The effort is so worthwhile though. Even if you have a big yard where your dog will be able to get as much exercise as she wants, you will sometimes want to be able to walk her on the street. Vacations, visits to the vet’s office and other excursions all mean taking the dog into situations where a leash is very useful.

If your pet has never been collared, let him get used to it before attempting to attach a leash on it. It is important to get something that is the right size, with some flexibility so that it will still fit the dog as she grows.

At first you may need to watch the dog while she is wearing the collar. If it is uncomfortable she will try to get it off. Something might catch and she could put herself at harm.

You should let your dog play with the leash the first time you attach it to the collar. Lessons don’t have to start immediately. You can put on the leash inside the house and just let the dog drag it around. This enables your dog to get used to it and play with it. Again you will need to watch the puppy to check that the leash does not get caught up in anything.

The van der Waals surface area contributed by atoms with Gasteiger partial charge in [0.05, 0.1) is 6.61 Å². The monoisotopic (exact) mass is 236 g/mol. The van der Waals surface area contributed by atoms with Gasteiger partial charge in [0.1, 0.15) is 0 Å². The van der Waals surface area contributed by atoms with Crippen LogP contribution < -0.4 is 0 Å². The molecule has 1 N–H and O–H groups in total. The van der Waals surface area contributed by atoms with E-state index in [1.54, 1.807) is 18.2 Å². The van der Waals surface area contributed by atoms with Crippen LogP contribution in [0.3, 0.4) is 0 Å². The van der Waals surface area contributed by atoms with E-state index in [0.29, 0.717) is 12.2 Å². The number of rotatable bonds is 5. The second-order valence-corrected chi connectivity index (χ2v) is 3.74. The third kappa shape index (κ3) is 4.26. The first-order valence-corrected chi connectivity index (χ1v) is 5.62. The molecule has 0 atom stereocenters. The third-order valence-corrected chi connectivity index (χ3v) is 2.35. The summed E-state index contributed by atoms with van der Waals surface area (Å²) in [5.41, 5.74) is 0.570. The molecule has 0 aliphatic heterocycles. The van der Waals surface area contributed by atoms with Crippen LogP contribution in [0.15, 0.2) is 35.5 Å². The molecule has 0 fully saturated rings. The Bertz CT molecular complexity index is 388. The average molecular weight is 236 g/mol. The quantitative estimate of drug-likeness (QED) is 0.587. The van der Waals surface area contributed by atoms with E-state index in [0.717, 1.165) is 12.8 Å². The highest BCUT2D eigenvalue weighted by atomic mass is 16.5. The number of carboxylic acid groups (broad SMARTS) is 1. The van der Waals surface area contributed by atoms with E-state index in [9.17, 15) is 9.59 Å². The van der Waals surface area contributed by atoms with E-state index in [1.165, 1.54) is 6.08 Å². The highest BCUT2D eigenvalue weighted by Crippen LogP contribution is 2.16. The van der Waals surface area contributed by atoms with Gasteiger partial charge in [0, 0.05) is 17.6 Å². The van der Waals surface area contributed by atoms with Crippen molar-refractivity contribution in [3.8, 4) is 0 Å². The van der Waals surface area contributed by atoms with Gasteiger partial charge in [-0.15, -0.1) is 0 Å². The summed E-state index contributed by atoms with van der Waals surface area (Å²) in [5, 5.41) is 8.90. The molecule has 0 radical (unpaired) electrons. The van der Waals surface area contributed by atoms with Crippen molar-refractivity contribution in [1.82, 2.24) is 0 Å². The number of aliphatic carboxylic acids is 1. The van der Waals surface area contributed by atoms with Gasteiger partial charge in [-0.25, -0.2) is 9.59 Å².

You have to talk to your dog while you teach him anything. You can start the lesson by walking her on the leash inside the house or in the yard.

Your dog will pull on the leash if there’s something interesting to look at or smell. You should try to balance out the control over your dog and her freedom. The leash should not be used to pull your dog, nor should it be used by your dog to pull you.

How will you be in control then? The answer is to use your voice along with gentle movements or flicks of the leash to recall the dog to you. If you want her to go to a certain direction, say her name a number of times to get her attention.

Taking the same walk every day is often the best way to go. You do not have to do this forever, but just while the dog is becoming accustomed to the leash. Once she learns how it’s done, you’ll be met with less and less resistance. You’ll have an easier time walking your dog on a leash if you teach her to come to you whenever you call her.